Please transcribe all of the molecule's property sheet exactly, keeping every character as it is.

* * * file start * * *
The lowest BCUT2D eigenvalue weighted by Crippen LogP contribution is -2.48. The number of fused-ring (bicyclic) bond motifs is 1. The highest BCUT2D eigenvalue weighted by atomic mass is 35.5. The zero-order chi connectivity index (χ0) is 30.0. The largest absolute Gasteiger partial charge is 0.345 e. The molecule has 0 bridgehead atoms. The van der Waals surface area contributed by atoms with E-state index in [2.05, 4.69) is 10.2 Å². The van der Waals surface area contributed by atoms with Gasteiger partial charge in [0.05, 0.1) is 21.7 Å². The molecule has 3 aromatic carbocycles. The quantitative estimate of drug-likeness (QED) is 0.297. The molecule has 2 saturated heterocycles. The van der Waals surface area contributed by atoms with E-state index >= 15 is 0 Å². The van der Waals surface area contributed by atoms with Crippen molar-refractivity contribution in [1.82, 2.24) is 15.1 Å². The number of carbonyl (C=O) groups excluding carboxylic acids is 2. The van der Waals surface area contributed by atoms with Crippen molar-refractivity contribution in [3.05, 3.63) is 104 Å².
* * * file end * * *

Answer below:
The lowest BCUT2D eigenvalue weighted by Crippen LogP contribution is -2.48. The number of fused-ring (bicyclic) bond motifs is 1. The highest BCUT2D eigenvalue weighted by atomic mass is 35.5. The zero-order chi connectivity index (χ0) is 30.0. The largest absolute Gasteiger partial charge is 0.345 e. The molecule has 0 bridgehead atoms. The van der Waals surface area contributed by atoms with E-state index in [2.05, 4.69) is 10.2 Å². The van der Waals surface area contributed by atoms with Gasteiger partial charge in [0.05, 0.1) is 21.7 Å². The molecule has 3 aromatic carbocycles. The quantitative estimate of drug-likeness (QED) is 0.297. The molecule has 2 saturated heterocycles. The van der Waals surface area contributed by atoms with E-state index >= 15 is 0 Å². The van der Waals surface area contributed by atoms with Crippen molar-refractivity contribution in [1.82, 2.24) is 15.1 Å². The number of carbonyl (C=O) groups excluding carboxylic acids is 2. The van der Waals surface area contributed by atoms with Crippen molar-refractivity contribution in [3.05, 3.63) is 104 Å².